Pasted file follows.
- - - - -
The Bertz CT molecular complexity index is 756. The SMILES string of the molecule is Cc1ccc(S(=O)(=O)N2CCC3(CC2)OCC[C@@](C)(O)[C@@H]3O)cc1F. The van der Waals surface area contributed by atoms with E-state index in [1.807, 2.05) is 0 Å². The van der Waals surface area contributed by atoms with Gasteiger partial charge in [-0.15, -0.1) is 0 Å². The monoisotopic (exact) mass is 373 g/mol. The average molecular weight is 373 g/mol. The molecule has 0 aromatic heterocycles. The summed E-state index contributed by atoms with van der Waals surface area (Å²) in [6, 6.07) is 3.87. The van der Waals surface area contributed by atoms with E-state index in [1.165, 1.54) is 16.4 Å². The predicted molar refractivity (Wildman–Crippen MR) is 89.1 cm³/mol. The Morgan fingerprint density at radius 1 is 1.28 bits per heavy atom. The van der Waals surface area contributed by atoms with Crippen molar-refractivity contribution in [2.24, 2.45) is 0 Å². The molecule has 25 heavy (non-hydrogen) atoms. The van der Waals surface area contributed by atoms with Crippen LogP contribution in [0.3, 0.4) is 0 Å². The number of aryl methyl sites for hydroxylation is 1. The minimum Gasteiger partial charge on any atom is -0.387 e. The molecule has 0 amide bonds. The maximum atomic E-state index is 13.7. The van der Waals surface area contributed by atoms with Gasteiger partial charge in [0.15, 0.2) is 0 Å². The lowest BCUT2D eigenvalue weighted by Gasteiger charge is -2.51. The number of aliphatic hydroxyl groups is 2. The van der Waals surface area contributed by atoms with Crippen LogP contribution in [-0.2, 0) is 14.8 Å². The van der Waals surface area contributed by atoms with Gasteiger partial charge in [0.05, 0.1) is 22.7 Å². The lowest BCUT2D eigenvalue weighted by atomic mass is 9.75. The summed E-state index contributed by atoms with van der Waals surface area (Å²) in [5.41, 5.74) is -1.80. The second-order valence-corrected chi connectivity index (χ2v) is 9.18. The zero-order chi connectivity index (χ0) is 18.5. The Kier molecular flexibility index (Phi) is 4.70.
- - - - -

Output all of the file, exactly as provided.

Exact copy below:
The Bertz CT molecular complexity index is 756. The SMILES string of the molecule is Cc1ccc(S(=O)(=O)N2CCC3(CC2)OCC[C@@](C)(O)[C@@H]3O)cc1F. The van der Waals surface area contributed by atoms with E-state index in [1.807, 2.05) is 0 Å². The van der Waals surface area contributed by atoms with Gasteiger partial charge in [-0.15, -0.1) is 0 Å². The monoisotopic (exact) mass is 373 g/mol. The average molecular weight is 373 g/mol. The molecule has 0 aromatic heterocycles. The summed E-state index contributed by atoms with van der Waals surface area (Å²) in [6, 6.07) is 3.87. The van der Waals surface area contributed by atoms with E-state index in [1.165, 1.54) is 16.4 Å². The predicted molar refractivity (Wildman–Crippen MR) is 89.1 cm³/mol. The Morgan fingerprint density at radius 1 is 1.28 bits per heavy atom. The van der Waals surface area contributed by atoms with Crippen molar-refractivity contribution in [2.24, 2.45) is 0 Å². The molecule has 25 heavy (non-hydrogen) atoms. The van der Waals surface area contributed by atoms with Crippen LogP contribution in [0.3, 0.4) is 0 Å². The number of aryl methyl sites for hydroxylation is 1. The minimum Gasteiger partial charge on any atom is -0.387 e. The molecule has 0 amide bonds. The maximum atomic E-state index is 13.7. The van der Waals surface area contributed by atoms with Gasteiger partial charge in [0.15, 0.2) is 0 Å². The lowest BCUT2D eigenvalue weighted by Gasteiger charge is -2.51. The number of aliphatic hydroxyl groups is 2. The van der Waals surface area contributed by atoms with Crippen LogP contribution in [-0.2, 0) is 14.8 Å². The van der Waals surface area contributed by atoms with Gasteiger partial charge in [0.05, 0.1) is 22.7 Å². The lowest BCUT2D eigenvalue weighted by atomic mass is 9.75. The summed E-state index contributed by atoms with van der Waals surface area (Å²) in [5.41, 5.74) is -1.80. The second-order valence-corrected chi connectivity index (χ2v) is 9.18. The zero-order chi connectivity index (χ0) is 18.5. The Kier molecular flexibility index (Phi) is 4.70.